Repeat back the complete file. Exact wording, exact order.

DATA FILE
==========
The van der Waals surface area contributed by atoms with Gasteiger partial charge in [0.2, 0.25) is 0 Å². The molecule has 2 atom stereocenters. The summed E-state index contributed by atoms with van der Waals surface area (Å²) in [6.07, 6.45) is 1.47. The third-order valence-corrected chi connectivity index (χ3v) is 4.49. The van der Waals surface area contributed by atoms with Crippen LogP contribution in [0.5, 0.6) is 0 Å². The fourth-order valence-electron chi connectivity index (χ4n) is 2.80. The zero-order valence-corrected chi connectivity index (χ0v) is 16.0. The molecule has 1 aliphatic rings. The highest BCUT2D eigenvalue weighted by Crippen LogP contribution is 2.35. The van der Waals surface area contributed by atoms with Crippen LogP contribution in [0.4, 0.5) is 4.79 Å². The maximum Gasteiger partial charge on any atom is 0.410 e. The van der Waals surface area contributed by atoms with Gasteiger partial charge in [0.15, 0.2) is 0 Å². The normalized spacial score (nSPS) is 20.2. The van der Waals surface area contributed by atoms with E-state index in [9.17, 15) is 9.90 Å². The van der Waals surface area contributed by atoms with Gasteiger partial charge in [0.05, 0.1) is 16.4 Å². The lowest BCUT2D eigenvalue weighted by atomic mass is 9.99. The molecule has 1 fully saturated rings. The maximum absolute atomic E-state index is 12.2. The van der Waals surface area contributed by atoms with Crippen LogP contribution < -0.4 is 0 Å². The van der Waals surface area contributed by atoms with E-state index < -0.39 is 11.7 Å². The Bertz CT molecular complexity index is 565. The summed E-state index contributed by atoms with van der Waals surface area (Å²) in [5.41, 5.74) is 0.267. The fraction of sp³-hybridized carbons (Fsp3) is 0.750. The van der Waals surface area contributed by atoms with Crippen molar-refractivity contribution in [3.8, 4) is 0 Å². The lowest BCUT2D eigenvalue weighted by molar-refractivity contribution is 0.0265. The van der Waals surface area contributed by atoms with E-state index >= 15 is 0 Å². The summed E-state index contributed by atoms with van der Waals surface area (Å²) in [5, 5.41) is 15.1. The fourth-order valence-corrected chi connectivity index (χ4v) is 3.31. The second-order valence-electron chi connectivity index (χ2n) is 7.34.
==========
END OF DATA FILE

The van der Waals surface area contributed by atoms with Gasteiger partial charge in [0.2, 0.25) is 0 Å². The molecule has 2 atom stereocenters. The summed E-state index contributed by atoms with van der Waals surface area (Å²) in [6.07, 6.45) is 1.47. The third-order valence-corrected chi connectivity index (χ3v) is 4.49. The van der Waals surface area contributed by atoms with Crippen LogP contribution in [0.5, 0.6) is 0 Å². The fourth-order valence-electron chi connectivity index (χ4n) is 2.80. The zero-order valence-corrected chi connectivity index (χ0v) is 16.0. The molecule has 1 aliphatic rings. The highest BCUT2D eigenvalue weighted by Crippen LogP contribution is 2.35. The van der Waals surface area contributed by atoms with Crippen LogP contribution in [0.4, 0.5) is 4.79 Å². The maximum Gasteiger partial charge on any atom is 0.410 e. The van der Waals surface area contributed by atoms with Gasteiger partial charge in [0.15, 0.2) is 0 Å². The normalized spacial score (nSPS) is 20.2. The van der Waals surface area contributed by atoms with E-state index in [9.17, 15) is 9.90 Å². The van der Waals surface area contributed by atoms with Gasteiger partial charge in [0.05, 0.1) is 16.4 Å². The lowest BCUT2D eigenvalue weighted by atomic mass is 9.99. The molecule has 1 fully saturated rings. The maximum absolute atomic E-state index is 12.2. The van der Waals surface area contributed by atoms with Crippen LogP contribution < -0.4 is 0 Å². The van der Waals surface area contributed by atoms with E-state index < -0.39 is 11.7 Å². The Bertz CT molecular complexity index is 565. The summed E-state index contributed by atoms with van der Waals surface area (Å²) in [5.41, 5.74) is 0.267. The fraction of sp³-hybridized carbons (Fsp3) is 0.750. The van der Waals surface area contributed by atoms with Crippen molar-refractivity contribution in [3.8, 4) is 0 Å². The lowest BCUT2D eigenvalue weighted by molar-refractivity contribution is 0.0265. The van der Waals surface area contributed by atoms with E-state index >= 15 is 0 Å². The summed E-state index contributed by atoms with van der Waals surface area (Å²) in [5, 5.41) is 15.1. The fourth-order valence-corrected chi connectivity index (χ4v) is 3.31. The second-order valence-electron chi connectivity index (χ2n) is 7.34.